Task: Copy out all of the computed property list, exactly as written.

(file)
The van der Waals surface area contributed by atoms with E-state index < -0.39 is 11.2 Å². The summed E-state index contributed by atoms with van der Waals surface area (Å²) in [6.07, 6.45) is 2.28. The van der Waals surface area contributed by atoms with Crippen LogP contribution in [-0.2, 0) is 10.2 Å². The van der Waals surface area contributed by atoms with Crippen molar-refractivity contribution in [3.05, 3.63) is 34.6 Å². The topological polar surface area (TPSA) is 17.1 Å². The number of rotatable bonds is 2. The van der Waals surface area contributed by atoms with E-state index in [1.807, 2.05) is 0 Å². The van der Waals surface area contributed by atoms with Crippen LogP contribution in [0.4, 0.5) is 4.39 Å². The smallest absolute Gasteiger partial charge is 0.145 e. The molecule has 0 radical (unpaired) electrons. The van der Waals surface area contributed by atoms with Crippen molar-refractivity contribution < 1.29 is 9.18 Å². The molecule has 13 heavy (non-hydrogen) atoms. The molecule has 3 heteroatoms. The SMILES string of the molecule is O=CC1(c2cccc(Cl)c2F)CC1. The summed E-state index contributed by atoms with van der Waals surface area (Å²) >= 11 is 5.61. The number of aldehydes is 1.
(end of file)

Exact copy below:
The van der Waals surface area contributed by atoms with E-state index < -0.39 is 11.2 Å². The summed E-state index contributed by atoms with van der Waals surface area (Å²) in [6.07, 6.45) is 2.28. The van der Waals surface area contributed by atoms with Crippen LogP contribution in [-0.2, 0) is 10.2 Å². The van der Waals surface area contributed by atoms with Crippen molar-refractivity contribution in [3.05, 3.63) is 34.6 Å². The topological polar surface area (TPSA) is 17.1 Å². The number of rotatable bonds is 2. The van der Waals surface area contributed by atoms with E-state index in [1.807, 2.05) is 0 Å². The van der Waals surface area contributed by atoms with Crippen LogP contribution in [0.4, 0.5) is 4.39 Å². The smallest absolute Gasteiger partial charge is 0.145 e. The molecule has 0 radical (unpaired) electrons. The van der Waals surface area contributed by atoms with Crippen molar-refractivity contribution < 1.29 is 9.18 Å². The molecule has 13 heavy (non-hydrogen) atoms. The molecule has 3 heteroatoms. The SMILES string of the molecule is O=CC1(c2cccc(Cl)c2F)CC1. The summed E-state index contributed by atoms with van der Waals surface area (Å²) >= 11 is 5.61. The number of aldehydes is 1.